[Tfug] Progress indicators

Bexley Hall bexley401 at yahoo.com
Wed Jan 14 09:45:49 MST 2009

Hi, Bowie,

> Poag's Law:  All progress indicators lie.

Law of Wall Street:  All liars progress.
> Most users are satisfied just knowing that tangible work is
> being done, beyond just a spinning busy pointer or

Yes.  This is especially true as some of these indicators
are simply "the spinning dial process is still running"
(e.g., under Slowaris, the indicator has nothing to do
with the process that is doing the real work in some

> hourglass. For example, if they're downloading a file,
> show them how many KB/sec it's coming in at, rounded to
> 2 or 3 decimal places and updated 10-20 times per second, so
> they can see it flit around randomly.... Staring at a
> static, averaged speed reading that never changes is no fun
> for anyone.

It also doesn't convey any useful information.  Except for
tech-heads who may want to know what portion of "bandwidth"
is being used, it doesn't tell you how much progress has
been made nor how much remains.  And, therefore, *when*
you can expect to be finished.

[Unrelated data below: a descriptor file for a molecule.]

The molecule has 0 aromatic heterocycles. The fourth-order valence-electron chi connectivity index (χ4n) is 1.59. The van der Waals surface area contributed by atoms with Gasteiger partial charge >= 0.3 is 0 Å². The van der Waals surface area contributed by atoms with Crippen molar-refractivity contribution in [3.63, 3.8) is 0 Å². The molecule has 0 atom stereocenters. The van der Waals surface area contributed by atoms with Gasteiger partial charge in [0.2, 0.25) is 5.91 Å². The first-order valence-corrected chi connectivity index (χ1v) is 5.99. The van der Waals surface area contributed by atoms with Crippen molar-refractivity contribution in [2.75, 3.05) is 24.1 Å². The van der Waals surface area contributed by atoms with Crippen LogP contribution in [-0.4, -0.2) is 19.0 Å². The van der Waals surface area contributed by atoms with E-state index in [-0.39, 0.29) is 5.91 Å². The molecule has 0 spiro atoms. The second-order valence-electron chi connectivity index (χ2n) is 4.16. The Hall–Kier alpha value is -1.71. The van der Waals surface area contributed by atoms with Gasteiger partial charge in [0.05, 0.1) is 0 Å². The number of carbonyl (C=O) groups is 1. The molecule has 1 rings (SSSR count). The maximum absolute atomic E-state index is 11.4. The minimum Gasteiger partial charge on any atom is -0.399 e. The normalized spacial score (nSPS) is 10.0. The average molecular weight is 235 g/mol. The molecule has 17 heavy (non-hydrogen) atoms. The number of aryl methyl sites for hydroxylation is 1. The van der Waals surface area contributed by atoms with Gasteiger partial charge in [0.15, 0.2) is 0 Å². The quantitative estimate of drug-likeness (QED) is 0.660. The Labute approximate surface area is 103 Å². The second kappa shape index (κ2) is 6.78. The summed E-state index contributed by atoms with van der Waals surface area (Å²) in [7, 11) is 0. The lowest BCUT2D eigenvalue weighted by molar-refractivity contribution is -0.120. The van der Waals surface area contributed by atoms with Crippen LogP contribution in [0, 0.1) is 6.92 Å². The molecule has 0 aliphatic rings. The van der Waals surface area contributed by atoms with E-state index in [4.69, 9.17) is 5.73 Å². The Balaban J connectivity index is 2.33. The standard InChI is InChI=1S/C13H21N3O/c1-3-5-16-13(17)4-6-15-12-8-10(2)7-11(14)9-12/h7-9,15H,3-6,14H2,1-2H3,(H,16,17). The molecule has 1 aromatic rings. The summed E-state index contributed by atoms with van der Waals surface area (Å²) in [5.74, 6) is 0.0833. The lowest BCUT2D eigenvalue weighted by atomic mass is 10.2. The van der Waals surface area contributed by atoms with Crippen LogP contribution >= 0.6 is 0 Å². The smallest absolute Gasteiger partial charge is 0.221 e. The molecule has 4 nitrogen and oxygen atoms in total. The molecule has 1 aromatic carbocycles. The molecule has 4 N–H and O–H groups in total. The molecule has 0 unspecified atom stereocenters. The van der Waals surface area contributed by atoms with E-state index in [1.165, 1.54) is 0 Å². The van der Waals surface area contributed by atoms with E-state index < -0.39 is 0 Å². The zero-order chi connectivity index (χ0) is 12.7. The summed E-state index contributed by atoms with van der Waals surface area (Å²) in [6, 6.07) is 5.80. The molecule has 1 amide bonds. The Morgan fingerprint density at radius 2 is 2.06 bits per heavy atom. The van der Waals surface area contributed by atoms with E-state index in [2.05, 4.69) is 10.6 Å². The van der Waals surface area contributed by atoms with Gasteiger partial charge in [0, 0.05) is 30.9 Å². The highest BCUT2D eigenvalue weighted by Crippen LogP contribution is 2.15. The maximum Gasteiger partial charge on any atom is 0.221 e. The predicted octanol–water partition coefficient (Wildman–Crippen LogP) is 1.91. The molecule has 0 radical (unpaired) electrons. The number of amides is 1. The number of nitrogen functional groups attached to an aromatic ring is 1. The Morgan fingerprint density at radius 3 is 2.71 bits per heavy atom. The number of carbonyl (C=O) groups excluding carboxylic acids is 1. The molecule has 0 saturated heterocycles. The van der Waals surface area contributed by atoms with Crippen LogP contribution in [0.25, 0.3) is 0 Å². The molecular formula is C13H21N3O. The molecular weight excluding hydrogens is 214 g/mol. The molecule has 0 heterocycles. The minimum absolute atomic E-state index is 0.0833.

> One of the things I loved about my Commodore 64 was when
> intros that pirate groups slapped onto the front of releases
> would decompress and execute. Since memory was pretty
> scarce, usually screen memory was used...so the screen would
> randomly fill with garbled characters and flash all sorts of
> crazy ass colors..You at least knew something was happening,
> versus if it were done "cleanly" by not corrupting
> the screen.

The POST memory tests in many (arcade) video games pushes a
64K byte pseudo-random number into memory, verifies it, then
repeats (a few times).  On a ~2MHz processor, this takes
a few seconds.  As a result, you "see" the random number
being generated (we called the pattern a "carpet") as it
floods the screen.

> Better to overinform the user into a state of amusement
> than underinform them into a state of suspicion.

But, how do you provide *useful* information?  Something
the user can benefit from?



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